A small restaurant in Beaune long ago had a minimalist concept that I loved: two big communal tables, no menu, and no wine list. You showed up, and the chef, seated at the bar, would finish his glass of rouge and saunter off to the kitchen to cook whatever hunks of pork he happened to be offering that day and boil some potatoes. Dinner was just that, a massive portion of meat and potatoes served on a wooden slab, with a few lonely leaves of lettuce, perhaps to clear the conscience. The house rouge—bright, zippy, loads of fun—was none other than Bouvier’s En Montre Cul, priced so that you could order bottle after bottle, and such a pleasure to drink it guaranteed a good time. Looking back, the food wasn’t even that good, but it didn’t really matter. Sometimes the wine more than makes up for shortcomings in the kitchen.
Régis Bouvier in Marsannay achieves a rare hat trick in Burgundy, the mastering of all three colors–red, white and rosé, through reasonable yields and high quality terroirs. Bouvier makes the best Burgundian rosé that we have ever tasted, his whites are delicious, with their own particular character completely unlike other Chardonnays from Burgundy, and his reds are his crowning achievement, managing to be wild and exciting while refined and elegant at the same time.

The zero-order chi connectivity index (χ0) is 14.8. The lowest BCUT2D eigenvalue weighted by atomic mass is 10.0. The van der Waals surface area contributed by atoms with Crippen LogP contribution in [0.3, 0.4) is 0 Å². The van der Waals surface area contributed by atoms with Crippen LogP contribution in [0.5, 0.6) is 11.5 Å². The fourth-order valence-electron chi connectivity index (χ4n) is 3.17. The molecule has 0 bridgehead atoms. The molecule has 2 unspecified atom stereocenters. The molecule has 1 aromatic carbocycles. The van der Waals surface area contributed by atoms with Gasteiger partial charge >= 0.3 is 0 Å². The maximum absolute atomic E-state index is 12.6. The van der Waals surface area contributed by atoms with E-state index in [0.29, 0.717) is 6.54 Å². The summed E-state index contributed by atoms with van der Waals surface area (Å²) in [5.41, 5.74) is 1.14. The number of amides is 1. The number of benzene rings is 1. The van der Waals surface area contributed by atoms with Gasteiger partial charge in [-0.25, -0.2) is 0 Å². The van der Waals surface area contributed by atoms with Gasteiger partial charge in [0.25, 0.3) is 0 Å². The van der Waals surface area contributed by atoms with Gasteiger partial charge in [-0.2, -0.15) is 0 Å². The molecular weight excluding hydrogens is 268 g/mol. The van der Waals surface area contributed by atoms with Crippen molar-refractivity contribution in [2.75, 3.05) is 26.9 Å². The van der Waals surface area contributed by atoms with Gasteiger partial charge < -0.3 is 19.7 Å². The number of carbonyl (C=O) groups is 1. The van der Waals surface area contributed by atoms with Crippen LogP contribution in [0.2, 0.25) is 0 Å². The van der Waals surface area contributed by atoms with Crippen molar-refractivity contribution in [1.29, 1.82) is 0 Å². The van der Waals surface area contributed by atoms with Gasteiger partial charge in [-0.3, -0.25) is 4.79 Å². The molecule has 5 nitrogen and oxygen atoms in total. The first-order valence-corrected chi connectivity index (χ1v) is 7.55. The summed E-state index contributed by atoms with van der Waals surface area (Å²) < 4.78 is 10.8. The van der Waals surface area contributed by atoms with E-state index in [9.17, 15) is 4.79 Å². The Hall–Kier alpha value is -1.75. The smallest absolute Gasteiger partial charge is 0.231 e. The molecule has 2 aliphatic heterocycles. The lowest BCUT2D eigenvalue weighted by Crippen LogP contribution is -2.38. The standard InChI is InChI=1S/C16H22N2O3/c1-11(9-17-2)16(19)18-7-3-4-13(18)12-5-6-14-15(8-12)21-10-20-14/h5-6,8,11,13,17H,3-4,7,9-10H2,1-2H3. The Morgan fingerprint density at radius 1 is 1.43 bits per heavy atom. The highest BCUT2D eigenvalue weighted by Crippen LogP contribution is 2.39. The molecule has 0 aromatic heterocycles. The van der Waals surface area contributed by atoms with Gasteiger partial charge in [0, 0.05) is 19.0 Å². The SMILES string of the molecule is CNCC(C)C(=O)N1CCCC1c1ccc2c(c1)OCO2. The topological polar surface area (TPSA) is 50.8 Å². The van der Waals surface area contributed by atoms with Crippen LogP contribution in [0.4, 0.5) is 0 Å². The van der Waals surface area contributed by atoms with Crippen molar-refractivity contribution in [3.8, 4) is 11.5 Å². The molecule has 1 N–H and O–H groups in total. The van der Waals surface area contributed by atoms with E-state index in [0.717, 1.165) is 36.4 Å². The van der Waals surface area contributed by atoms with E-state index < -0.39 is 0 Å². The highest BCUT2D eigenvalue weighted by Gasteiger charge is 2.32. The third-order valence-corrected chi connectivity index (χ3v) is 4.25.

In eastern central France, Burgundy is nestled between the wine regions of Champagne to the north, the Jura to the east, the Loire to the west, and the Rhône to the south. This is the terroir par excellence for producing world-class Pinot Noir and Chardonnay.
The southeast-facing hillside between Dijon in the north and Maranges in the south is known as the Côte d’Or or “golden slope.” The Côte d’Or comprises two main sections, both composed of limestone and clay soils: the Côte de Nuits in the northern sector, and the Côte de Beaune in the south. Both areas produce magnificent whites and reds, although the Côte de Beaune produces more white wine and the Côte de Nuits more red.
Chablis is Burgundy’s northern outpost, known for its flinty and age-worthy Chardonnays planted in Kimmeridgian limestone on an ancient seabed. Vézelay is a smaller area south of Chablis with similar qualities, although the limestone there is not Kimmeridgian.
To the south of the Côte de Beaune, the Côte Chalonnaise extends from Chagny on its northern end, down past Chalon-sur-Saône and encompasses the appellations of Bouzeron in the north, followed by Rully, Mercurey, Givry, and Montagny.
Directly south of the Chalonnaise begins the Côte Mâconnais, which extends south past Mâcon to the hamlets of Fuissé, Vinzelles, Chaintré, and Saint-Véran. The Mâconnais is prime Chardonnay country and contains an incredible diversity of soils.
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